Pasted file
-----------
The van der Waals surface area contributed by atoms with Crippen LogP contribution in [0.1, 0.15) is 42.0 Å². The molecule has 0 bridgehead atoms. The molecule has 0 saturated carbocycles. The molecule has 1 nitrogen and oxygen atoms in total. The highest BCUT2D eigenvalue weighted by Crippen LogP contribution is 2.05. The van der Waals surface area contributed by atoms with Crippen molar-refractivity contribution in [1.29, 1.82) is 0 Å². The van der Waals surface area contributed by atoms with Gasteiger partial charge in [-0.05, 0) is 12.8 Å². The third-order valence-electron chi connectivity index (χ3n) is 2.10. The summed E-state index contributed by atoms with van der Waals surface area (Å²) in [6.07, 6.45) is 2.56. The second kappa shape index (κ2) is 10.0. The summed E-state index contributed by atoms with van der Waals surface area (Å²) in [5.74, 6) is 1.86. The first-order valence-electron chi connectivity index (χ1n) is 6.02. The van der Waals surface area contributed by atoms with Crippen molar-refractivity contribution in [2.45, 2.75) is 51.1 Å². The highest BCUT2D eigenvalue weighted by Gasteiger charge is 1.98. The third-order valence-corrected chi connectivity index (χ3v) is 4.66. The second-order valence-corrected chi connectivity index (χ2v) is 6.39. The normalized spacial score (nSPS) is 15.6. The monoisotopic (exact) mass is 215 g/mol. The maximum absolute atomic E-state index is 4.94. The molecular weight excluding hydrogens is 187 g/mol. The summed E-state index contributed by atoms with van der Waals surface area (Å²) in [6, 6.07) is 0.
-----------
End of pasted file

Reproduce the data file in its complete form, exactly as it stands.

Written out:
The van der Waals surface area contributed by atoms with Crippen LogP contribution in [0.1, 0.15) is 42.0 Å². The molecule has 0 bridgehead atoms. The molecule has 0 saturated carbocycles. The molecule has 1 nitrogen and oxygen atoms in total. The highest BCUT2D eigenvalue weighted by Crippen LogP contribution is 2.05. The van der Waals surface area contributed by atoms with Crippen molar-refractivity contribution in [1.29, 1.82) is 0 Å². The van der Waals surface area contributed by atoms with Gasteiger partial charge in [-0.05, 0) is 12.8 Å². The third-order valence-electron chi connectivity index (χ3n) is 2.10. The summed E-state index contributed by atoms with van der Waals surface area (Å²) in [6.07, 6.45) is 2.56. The second kappa shape index (κ2) is 10.0. The summed E-state index contributed by atoms with van der Waals surface area (Å²) in [5.74, 6) is 1.86. The first-order valence-electron chi connectivity index (χ1n) is 6.02. The van der Waals surface area contributed by atoms with Crippen molar-refractivity contribution in [2.45, 2.75) is 51.1 Å². The highest BCUT2D eigenvalue weighted by Gasteiger charge is 1.98. The third-order valence-corrected chi connectivity index (χ3v) is 4.66. The second-order valence-corrected chi connectivity index (χ2v) is 6.39. The normalized spacial score (nSPS) is 15.6. The monoisotopic (exact) mass is 215 g/mol. The maximum absolute atomic E-state index is 4.94. The molecular weight excluding hydrogens is 187 g/mol. The summed E-state index contributed by atoms with van der Waals surface area (Å²) in [6, 6.07) is 0.